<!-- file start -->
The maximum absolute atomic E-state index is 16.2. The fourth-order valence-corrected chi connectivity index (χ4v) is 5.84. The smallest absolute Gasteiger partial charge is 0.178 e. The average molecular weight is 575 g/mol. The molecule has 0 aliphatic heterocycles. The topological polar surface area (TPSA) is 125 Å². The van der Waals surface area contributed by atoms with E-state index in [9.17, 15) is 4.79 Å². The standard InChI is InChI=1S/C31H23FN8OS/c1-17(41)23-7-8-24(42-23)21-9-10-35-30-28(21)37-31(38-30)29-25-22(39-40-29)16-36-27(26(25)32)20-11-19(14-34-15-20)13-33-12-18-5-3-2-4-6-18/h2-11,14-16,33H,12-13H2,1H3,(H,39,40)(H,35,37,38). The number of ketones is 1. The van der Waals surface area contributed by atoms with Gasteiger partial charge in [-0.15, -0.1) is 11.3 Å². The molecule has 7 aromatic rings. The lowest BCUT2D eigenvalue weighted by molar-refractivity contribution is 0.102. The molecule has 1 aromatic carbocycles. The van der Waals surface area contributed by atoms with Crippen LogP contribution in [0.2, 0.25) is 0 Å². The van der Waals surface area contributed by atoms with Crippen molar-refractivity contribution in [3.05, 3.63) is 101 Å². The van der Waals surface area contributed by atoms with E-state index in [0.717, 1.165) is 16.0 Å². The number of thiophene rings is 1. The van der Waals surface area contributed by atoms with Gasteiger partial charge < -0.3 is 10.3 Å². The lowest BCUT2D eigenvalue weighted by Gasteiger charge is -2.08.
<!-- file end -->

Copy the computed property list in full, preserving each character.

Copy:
The maximum absolute atomic E-state index is 16.2. The fourth-order valence-corrected chi connectivity index (χ4v) is 5.84. The smallest absolute Gasteiger partial charge is 0.178 e. The average molecular weight is 575 g/mol. The molecule has 0 aliphatic heterocycles. The topological polar surface area (TPSA) is 125 Å². The van der Waals surface area contributed by atoms with E-state index in [9.17, 15) is 4.79 Å². The standard InChI is InChI=1S/C31H23FN8OS/c1-17(41)23-7-8-24(42-23)21-9-10-35-30-28(21)37-31(38-30)29-25-22(39-40-29)16-36-27(26(25)32)20-11-19(14-34-15-20)13-33-12-18-5-3-2-4-6-18/h2-11,14-16,33H,12-13H2,1H3,(H,39,40)(H,35,37,38). The number of ketones is 1. The van der Waals surface area contributed by atoms with Gasteiger partial charge in [-0.15, -0.1) is 11.3 Å². The molecule has 7 aromatic rings. The lowest BCUT2D eigenvalue weighted by molar-refractivity contribution is 0.102. The molecule has 1 aromatic carbocycles. The van der Waals surface area contributed by atoms with Crippen LogP contribution in [0.2, 0.25) is 0 Å². The van der Waals surface area contributed by atoms with Crippen molar-refractivity contribution in [3.05, 3.63) is 101 Å². The van der Waals surface area contributed by atoms with E-state index in [0.717, 1.165) is 16.0 Å². The number of thiophene rings is 1. The van der Waals surface area contributed by atoms with Gasteiger partial charge < -0.3 is 10.3 Å². The lowest BCUT2D eigenvalue weighted by Gasteiger charge is -2.08.